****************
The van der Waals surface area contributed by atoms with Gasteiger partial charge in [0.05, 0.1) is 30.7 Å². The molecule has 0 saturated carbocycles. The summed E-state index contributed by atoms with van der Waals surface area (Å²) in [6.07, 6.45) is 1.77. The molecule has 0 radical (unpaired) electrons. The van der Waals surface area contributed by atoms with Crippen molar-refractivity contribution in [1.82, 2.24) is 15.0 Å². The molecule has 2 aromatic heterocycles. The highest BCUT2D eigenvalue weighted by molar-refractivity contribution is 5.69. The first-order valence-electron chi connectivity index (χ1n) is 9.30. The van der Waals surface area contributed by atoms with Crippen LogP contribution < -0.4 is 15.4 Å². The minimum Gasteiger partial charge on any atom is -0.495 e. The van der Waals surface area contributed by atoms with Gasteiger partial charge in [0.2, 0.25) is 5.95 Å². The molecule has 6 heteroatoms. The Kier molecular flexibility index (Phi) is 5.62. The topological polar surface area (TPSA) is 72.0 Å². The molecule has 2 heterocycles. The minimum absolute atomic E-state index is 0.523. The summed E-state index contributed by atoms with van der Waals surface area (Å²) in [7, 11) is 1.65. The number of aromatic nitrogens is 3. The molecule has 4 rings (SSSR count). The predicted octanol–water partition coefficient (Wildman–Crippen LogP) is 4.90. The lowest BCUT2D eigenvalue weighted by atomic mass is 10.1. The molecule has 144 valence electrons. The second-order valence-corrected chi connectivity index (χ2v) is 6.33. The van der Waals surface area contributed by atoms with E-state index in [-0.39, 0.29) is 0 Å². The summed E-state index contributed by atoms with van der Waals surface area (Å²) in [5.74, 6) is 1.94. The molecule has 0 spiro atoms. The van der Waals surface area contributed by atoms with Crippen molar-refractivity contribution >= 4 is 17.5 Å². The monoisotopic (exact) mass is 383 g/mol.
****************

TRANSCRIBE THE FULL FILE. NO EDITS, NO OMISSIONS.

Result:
The van der Waals surface area contributed by atoms with Gasteiger partial charge in [0.05, 0.1) is 30.7 Å². The molecule has 0 saturated carbocycles. The summed E-state index contributed by atoms with van der Waals surface area (Å²) in [6.07, 6.45) is 1.77. The molecule has 0 radical (unpaired) electrons. The van der Waals surface area contributed by atoms with Crippen molar-refractivity contribution in [1.82, 2.24) is 15.0 Å². The molecule has 2 aromatic heterocycles. The highest BCUT2D eigenvalue weighted by molar-refractivity contribution is 5.69. The first-order valence-electron chi connectivity index (χ1n) is 9.30. The van der Waals surface area contributed by atoms with Crippen LogP contribution < -0.4 is 15.4 Å². The minimum Gasteiger partial charge on any atom is -0.495 e. The van der Waals surface area contributed by atoms with Gasteiger partial charge in [0.2, 0.25) is 5.95 Å². The molecule has 6 heteroatoms. The Kier molecular flexibility index (Phi) is 5.62. The topological polar surface area (TPSA) is 72.0 Å². The molecule has 2 heterocycles. The minimum absolute atomic E-state index is 0.523. The summed E-state index contributed by atoms with van der Waals surface area (Å²) in [7, 11) is 1.65. The number of aromatic nitrogens is 3. The molecule has 4 rings (SSSR count). The predicted octanol–water partition coefficient (Wildman–Crippen LogP) is 4.90. The lowest BCUT2D eigenvalue weighted by atomic mass is 10.1. The molecule has 144 valence electrons. The second-order valence-corrected chi connectivity index (χ2v) is 6.33. The van der Waals surface area contributed by atoms with E-state index in [-0.39, 0.29) is 0 Å². The summed E-state index contributed by atoms with van der Waals surface area (Å²) in [5.74, 6) is 1.94. The molecule has 0 spiro atoms. The van der Waals surface area contributed by atoms with Crippen molar-refractivity contribution >= 4 is 17.5 Å². The monoisotopic (exact) mass is 383 g/mol.